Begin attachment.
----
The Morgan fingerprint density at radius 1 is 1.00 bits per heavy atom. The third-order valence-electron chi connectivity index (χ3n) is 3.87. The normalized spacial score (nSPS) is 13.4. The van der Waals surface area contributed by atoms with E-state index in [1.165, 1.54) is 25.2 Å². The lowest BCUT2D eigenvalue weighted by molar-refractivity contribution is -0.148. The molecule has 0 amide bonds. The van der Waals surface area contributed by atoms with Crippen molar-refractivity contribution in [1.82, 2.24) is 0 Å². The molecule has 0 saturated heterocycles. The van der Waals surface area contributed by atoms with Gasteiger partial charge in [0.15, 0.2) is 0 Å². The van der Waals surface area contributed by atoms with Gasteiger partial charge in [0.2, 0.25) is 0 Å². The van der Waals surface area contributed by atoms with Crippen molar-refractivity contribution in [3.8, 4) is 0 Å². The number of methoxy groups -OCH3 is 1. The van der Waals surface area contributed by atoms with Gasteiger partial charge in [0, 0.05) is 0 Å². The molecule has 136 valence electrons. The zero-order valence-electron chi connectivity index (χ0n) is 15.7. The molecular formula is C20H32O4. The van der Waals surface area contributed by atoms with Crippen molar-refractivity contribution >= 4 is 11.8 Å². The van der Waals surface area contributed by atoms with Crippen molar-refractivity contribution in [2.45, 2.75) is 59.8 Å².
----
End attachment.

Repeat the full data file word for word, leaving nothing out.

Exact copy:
The Morgan fingerprint density at radius 1 is 1.00 bits per heavy atom. The third-order valence-electron chi connectivity index (χ3n) is 3.87. The normalized spacial score (nSPS) is 13.4. The van der Waals surface area contributed by atoms with E-state index in [1.165, 1.54) is 25.2 Å². The lowest BCUT2D eigenvalue weighted by molar-refractivity contribution is -0.148. The molecule has 0 amide bonds. The van der Waals surface area contributed by atoms with Crippen molar-refractivity contribution in [1.82, 2.24) is 0 Å². The molecule has 0 saturated heterocycles. The van der Waals surface area contributed by atoms with Gasteiger partial charge in [0.15, 0.2) is 0 Å². The van der Waals surface area contributed by atoms with Gasteiger partial charge in [0.2, 0.25) is 0 Å². The van der Waals surface area contributed by atoms with Crippen molar-refractivity contribution in [3.8, 4) is 0 Å². The number of methoxy groups -OCH3 is 1. The van der Waals surface area contributed by atoms with Gasteiger partial charge in [0, 0.05) is 0 Å². The molecule has 136 valence electrons. The zero-order valence-electron chi connectivity index (χ0n) is 15.7. The molecular formula is C20H32O4. The van der Waals surface area contributed by atoms with Crippen molar-refractivity contribution >= 4 is 11.8 Å². The van der Waals surface area contributed by atoms with Crippen molar-refractivity contribution in [2.45, 2.75) is 59.8 Å².